Some produce can be eaten straight out of the garden while others require extensive cleaning, scrubbing and peeling.
As you may know, vegetable and fruit peels contain plenty of antioxidants and other powerful nutrients.
For example, the hairy skin of the kiwi fruit is high in antioxidants and thought to have anti-cancer, anti-inflammatory, and anti-allergenic properties, explains Dr. Marilyn Glenville, former president of the Food and Health Forum at the Royal Society of Medicine (2).
Can You Eat Mango Peel?
Mangoes are a powerhouse of vitamins C, A, E, K, and B6 as well as minerals like copper. They’re also high in fiber and other nutrients (3).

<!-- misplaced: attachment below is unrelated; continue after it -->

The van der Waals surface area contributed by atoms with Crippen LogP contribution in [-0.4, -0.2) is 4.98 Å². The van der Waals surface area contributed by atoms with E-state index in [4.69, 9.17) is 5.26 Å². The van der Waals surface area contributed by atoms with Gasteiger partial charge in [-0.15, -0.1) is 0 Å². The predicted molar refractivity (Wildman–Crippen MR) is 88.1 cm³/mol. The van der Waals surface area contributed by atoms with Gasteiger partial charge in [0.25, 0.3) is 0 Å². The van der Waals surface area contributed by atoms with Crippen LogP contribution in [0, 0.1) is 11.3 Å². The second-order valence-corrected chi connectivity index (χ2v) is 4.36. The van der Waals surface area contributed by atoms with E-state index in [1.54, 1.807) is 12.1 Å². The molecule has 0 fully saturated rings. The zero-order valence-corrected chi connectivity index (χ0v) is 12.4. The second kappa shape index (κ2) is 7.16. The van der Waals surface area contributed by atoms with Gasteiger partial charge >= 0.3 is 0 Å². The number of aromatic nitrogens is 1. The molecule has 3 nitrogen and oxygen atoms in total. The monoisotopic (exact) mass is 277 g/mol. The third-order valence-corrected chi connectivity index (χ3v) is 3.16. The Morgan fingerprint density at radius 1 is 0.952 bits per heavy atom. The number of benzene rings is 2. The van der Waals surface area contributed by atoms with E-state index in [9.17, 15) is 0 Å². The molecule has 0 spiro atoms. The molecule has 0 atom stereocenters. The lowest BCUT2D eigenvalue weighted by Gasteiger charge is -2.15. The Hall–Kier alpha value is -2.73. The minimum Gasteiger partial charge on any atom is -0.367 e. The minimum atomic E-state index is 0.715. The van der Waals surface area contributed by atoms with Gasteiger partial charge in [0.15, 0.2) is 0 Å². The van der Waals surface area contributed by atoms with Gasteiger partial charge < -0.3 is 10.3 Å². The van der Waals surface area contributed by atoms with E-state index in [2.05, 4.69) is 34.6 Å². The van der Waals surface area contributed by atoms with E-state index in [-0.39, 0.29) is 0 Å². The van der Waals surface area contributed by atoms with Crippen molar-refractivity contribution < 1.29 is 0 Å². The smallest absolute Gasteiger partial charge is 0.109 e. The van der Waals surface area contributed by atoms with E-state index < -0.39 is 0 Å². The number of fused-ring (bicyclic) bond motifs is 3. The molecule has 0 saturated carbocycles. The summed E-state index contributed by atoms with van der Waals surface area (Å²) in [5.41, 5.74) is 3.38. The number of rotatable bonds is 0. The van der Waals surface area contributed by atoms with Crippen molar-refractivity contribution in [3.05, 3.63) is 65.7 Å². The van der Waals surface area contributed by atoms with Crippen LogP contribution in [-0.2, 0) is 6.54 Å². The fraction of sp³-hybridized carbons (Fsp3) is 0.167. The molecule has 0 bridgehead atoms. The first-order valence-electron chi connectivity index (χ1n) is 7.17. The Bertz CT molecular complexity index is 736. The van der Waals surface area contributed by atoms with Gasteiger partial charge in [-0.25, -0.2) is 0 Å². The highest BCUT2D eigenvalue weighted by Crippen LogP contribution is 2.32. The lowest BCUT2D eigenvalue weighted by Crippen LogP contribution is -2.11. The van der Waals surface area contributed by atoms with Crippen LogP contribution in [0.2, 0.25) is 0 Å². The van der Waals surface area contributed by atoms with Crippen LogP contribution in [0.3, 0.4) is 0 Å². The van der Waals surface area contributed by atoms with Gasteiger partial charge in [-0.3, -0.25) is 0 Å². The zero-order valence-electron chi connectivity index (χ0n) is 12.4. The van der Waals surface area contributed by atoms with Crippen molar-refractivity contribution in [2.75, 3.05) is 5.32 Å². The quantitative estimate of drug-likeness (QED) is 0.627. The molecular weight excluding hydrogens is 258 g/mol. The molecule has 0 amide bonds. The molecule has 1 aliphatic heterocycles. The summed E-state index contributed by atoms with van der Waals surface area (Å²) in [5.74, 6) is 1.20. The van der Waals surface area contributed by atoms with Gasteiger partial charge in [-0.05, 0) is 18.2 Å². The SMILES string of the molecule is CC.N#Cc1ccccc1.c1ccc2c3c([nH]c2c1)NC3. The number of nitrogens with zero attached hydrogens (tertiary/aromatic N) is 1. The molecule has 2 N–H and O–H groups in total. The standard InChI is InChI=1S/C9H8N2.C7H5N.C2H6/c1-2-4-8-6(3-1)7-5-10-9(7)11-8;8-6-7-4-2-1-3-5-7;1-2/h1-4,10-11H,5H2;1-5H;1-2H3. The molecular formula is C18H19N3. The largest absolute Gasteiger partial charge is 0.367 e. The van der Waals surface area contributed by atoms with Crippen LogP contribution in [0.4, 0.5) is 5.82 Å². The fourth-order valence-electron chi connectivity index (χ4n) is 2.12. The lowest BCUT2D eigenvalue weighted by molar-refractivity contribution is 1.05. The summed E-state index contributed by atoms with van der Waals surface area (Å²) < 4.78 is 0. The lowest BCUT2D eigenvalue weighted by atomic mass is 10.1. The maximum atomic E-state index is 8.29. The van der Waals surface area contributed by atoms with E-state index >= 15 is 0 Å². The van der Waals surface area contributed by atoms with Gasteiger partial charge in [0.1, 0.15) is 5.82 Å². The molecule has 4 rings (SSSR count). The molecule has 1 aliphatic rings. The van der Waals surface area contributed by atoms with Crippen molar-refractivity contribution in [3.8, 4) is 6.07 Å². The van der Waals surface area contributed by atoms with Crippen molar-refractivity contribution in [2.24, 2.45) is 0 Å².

Mangiferin is also “… analgesic, antidiabetic, anti-sclerotic, antimicrobial and antiviral, cardio-, hepato-, and neuroprotective, anti-inflammatory, antiallergic, MAO inhibiting and memory improving, as well as radioprotective against X-ray, gamma, and UV radiation.” (5)
Resveratrol, commonly found in red grapes, fights cancer, cardiovascular disease, and neurodegenerative diseases. It can even significantly improve glucose and lipid metabolic disorders in patients with type 2 diabetes (7).
What’s more, mangoes contain quercetin, a flavonoid with anti-inflammatory and antihistamine effects (8).